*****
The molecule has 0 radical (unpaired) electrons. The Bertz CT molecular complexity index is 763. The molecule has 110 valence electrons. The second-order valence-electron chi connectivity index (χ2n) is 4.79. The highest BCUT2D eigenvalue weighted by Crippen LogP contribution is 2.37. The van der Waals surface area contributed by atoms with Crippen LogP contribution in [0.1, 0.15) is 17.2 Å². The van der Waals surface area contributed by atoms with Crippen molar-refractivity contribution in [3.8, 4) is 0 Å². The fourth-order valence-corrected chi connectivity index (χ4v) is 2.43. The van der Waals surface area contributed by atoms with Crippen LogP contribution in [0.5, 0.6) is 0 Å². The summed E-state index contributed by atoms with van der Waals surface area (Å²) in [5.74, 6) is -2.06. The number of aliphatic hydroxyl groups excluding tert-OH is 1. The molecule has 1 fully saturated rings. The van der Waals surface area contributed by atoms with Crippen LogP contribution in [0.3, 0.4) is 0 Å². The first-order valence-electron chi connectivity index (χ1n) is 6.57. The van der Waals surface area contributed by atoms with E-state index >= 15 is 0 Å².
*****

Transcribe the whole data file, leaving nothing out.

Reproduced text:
The molecule has 0 radical (unpaired) electrons. The Bertz CT molecular complexity index is 763. The molecule has 110 valence electrons. The second-order valence-electron chi connectivity index (χ2n) is 4.79. The highest BCUT2D eigenvalue weighted by Crippen LogP contribution is 2.37. The van der Waals surface area contributed by atoms with Crippen LogP contribution in [0.1, 0.15) is 17.2 Å². The van der Waals surface area contributed by atoms with Crippen molar-refractivity contribution in [3.8, 4) is 0 Å². The fourth-order valence-corrected chi connectivity index (χ4v) is 2.43. The van der Waals surface area contributed by atoms with Crippen LogP contribution in [0.5, 0.6) is 0 Å². The summed E-state index contributed by atoms with van der Waals surface area (Å²) in [5.74, 6) is -2.06. The number of aliphatic hydroxyl groups excluding tert-OH is 1. The molecule has 1 fully saturated rings. The van der Waals surface area contributed by atoms with Crippen LogP contribution in [0.3, 0.4) is 0 Å². The first-order valence-electron chi connectivity index (χ1n) is 6.57. The van der Waals surface area contributed by atoms with E-state index >= 15 is 0 Å².